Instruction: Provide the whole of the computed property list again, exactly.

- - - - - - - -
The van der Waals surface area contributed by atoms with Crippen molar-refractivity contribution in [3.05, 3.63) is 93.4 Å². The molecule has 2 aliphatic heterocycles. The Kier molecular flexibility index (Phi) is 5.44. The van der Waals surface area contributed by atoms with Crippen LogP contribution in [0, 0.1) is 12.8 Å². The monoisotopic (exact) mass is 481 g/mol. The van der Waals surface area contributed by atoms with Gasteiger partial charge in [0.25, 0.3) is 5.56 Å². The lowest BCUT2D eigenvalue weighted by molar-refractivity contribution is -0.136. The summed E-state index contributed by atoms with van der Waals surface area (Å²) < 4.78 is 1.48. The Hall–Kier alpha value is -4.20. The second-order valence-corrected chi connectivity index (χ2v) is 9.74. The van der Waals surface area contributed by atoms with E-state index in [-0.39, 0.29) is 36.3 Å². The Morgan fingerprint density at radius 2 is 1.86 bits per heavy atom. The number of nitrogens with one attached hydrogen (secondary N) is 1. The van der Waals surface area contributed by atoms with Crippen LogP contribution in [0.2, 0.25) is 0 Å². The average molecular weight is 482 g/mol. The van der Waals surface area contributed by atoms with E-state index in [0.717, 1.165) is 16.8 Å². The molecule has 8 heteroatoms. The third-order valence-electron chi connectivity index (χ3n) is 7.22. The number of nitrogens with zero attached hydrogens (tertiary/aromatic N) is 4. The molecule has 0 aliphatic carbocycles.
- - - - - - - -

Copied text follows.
The van der Waals surface area contributed by atoms with Crippen molar-refractivity contribution in [3.05, 3.63) is 93.4 Å². The molecule has 2 aliphatic heterocycles. The Kier molecular flexibility index (Phi) is 5.44. The van der Waals surface area contributed by atoms with Crippen LogP contribution in [0, 0.1) is 12.8 Å². The monoisotopic (exact) mass is 481 g/mol. The van der Waals surface area contributed by atoms with Gasteiger partial charge in [0.25, 0.3) is 5.56 Å². The lowest BCUT2D eigenvalue weighted by molar-refractivity contribution is -0.136. The summed E-state index contributed by atoms with van der Waals surface area (Å²) < 4.78 is 1.48. The Hall–Kier alpha value is -4.20. The second-order valence-corrected chi connectivity index (χ2v) is 9.74. The van der Waals surface area contributed by atoms with E-state index in [-0.39, 0.29) is 36.3 Å². The Morgan fingerprint density at radius 2 is 1.86 bits per heavy atom. The number of nitrogens with one attached hydrogen (secondary N) is 1. The van der Waals surface area contributed by atoms with Crippen LogP contribution in [0.2, 0.25) is 0 Å². The average molecular weight is 482 g/mol. The van der Waals surface area contributed by atoms with E-state index in [0.717, 1.165) is 16.8 Å². The molecule has 8 heteroatoms. The third-order valence-electron chi connectivity index (χ3n) is 7.22. The number of nitrogens with zero attached hydrogens (tertiary/aromatic N) is 4. The molecule has 0 aliphatic carbocycles.